Global economic stimulus packages are rolling out as the United States and foreign governments reinvest in jump-starting the global economy. Governments around the world are earmarking trillions of dollars in a united effort to spur job growth and bring stability to fragile markets in the midst of what many financial experts agree is the worst global economic crisis since the Great Depression. As these worldwide initiatives get underway, heavy infrastructure and large-scale construction projects are taking on renewed focus in both the domestic and international community.
On the home front, the American Recovery and Reinvestment Act of 2009 aims to inject $787 billion into the ailing U.S. economy. Nearly a third of this stimulus money—more than $140 billion—is slated to improve our highways, bridges, airports, transit systems, and other aging and long-neglected infrastructure over the next 18 to 36 months. Half of this infrastructure funding is targeted to be spent in the first three months following passage of the Act, with the remainder to be disbursed before the end of the third quarter next year.
The massive infrastructure spending under the Stimulus Bill is tethered to one of the most controversial provisions of the stimulus package: the Buy American provisions in Section 1605 of the Act. This federal mandate requires that no stimulus funds can be spent on "any construction, alteration, maintenance or repair of any public building or public work unless all the iron, steel and manufactured goods are produced in the United States." The Act itself provides no real guidance on the implementation of this protectionist measure, but the Office of Management and Budget ("OMB") issued interim regulatory guidance on April 23, 2009, in an effort to provide some directives and quell the firestorm of criticism that followed passage of the stimulus package on February 17, 2009.
What Does "Buy American" Really Mean to Stimulus Package Participants?
Buy American is nothing new or unique to the Stimulus Bill, especially in the construction context. For decades, federal spending requirements have dictated the use of U.S.-produced iron, steel, and manufactured goods, with many states imposing similar mandates for their own locally funded projects. To be sure, even as the criteria for gauging compliance with procurement demands has varied from time to time, the notion of "Buy American" has been part of the federal procurement culture since at least the passage of the Buy American Act of 1933.
On its face, the Buy American mandate of the Stimulus Bill casts a wide net aimed at minimizing the use of foreign-produced materials as part of stimulus-funded public projects. But despite the expansive language in Section 1605 that "all iron, steel and manufactured goods" must be "produced in the United States," "all" does not literally mean "all" for federal procurement purposes. Nor does the notion of "produced in the United States" literally mean that all components or subcomponents of manufactured goods must be domestically produced. Indeed, regulatory requirements allow for the use of foreign-made materials that are domestically transformed into manufactured goods, and waivers can be obtained from procuring agencies under limited circumstances to circumvent the need for using American-made goods. Additionally, the United States' obligations under international treaties and trade agreements provide fertile grounds for contractors and suppliers to use foreign-produced goods in completing stimulus-funded projects.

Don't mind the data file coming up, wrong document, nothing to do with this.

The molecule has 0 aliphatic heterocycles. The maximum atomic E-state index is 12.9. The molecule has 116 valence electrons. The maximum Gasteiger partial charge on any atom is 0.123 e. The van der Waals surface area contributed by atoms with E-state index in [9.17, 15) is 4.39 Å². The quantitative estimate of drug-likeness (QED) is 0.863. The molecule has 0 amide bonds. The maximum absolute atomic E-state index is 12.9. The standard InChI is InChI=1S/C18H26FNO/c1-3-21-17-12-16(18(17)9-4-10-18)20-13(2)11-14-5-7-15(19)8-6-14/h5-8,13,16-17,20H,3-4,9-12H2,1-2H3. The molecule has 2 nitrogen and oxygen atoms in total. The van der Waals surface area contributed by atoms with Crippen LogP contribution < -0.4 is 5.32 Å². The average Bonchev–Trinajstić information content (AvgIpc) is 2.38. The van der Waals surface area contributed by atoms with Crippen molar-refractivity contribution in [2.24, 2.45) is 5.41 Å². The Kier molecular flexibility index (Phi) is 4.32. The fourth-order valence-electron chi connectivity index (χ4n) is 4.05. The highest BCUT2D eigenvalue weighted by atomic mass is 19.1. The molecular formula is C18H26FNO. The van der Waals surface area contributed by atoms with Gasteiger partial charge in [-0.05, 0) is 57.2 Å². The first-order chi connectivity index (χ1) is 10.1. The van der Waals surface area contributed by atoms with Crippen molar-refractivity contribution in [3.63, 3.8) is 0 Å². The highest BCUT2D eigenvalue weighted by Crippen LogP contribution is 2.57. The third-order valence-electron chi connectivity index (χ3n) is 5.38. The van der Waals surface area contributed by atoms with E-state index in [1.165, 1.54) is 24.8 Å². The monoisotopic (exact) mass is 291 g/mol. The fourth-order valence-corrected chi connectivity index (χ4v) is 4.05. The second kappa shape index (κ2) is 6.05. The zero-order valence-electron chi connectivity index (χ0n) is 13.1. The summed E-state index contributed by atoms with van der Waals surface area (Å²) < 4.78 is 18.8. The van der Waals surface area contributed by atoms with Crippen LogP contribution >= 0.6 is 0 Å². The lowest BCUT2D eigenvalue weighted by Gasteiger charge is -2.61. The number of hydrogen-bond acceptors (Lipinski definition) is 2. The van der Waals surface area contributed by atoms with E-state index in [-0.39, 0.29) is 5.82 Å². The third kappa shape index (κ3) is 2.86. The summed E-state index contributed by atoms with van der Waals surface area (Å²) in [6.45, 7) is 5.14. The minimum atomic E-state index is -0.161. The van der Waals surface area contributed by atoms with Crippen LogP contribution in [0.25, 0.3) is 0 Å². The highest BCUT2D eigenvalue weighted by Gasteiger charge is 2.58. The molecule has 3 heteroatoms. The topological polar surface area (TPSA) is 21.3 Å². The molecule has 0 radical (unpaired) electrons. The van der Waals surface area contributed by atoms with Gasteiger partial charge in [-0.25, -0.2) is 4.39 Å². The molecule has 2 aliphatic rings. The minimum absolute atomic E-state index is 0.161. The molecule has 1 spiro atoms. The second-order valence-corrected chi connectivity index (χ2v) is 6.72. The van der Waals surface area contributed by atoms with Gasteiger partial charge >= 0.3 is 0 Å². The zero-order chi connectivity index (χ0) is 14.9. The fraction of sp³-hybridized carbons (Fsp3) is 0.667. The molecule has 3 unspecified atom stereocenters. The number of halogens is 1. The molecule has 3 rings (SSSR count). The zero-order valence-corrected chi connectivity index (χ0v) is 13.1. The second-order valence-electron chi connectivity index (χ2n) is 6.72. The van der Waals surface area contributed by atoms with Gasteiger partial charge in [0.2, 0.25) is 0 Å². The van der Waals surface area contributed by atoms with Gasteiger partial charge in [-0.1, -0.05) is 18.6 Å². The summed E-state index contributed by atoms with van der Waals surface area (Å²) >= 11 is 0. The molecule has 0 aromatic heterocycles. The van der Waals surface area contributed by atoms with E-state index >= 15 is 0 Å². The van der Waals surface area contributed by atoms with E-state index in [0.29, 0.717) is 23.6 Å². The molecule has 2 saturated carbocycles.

The OMB's April 23, 2009, interim guidance has provided some much-needed definitional clarifications to the Buy American parameters of Section 1605. While speculation has been commonplace concerning the dynamics of domestic production requirements after passage of the Stimulus Bill, the interim Federal Acquisition Regulations ("FAR") in 2 CFR Part 176 highlight a number of clarifying criteria for implementing the federal Buy American policy on projects receiving stimulus funding.
First, "public building and public work" are defined to include only "a public building of, and a public work of, a [federal, state, or territorial] governmental entity." These projects include obvious candidates such as government buildings, bridges, highways, airports, railways, and other infrastructure development, regardless of whether the projects are new construction, repair work, alterations, or merely a maintenance undertaking. Just what otherwise qualifies as a "public work" remains an open issue. It is unclear, for example, whether private projects that receive public funds are considered "public work" for Buy American purposes, similar to how they might be for other public funding mandates such as the payment of prevailing wages.
Second, the interim regulations clarify that "all manufacturing processes" related to iron and steel production "must take place in the United States, except metallurgical processes involving refinement of steel additives." Importantly, these domestic production requirements are inapplicable to iron and steel "components or subcomponents of manufactured goods," meaning foreign-made iron and steel have a role to play in processed goods that become part of federally funded projects. Similarly, foreign-made iron and steel from signatory countries under various international agreements (as described below) are exempt from the Buy American strictures in Section 1605.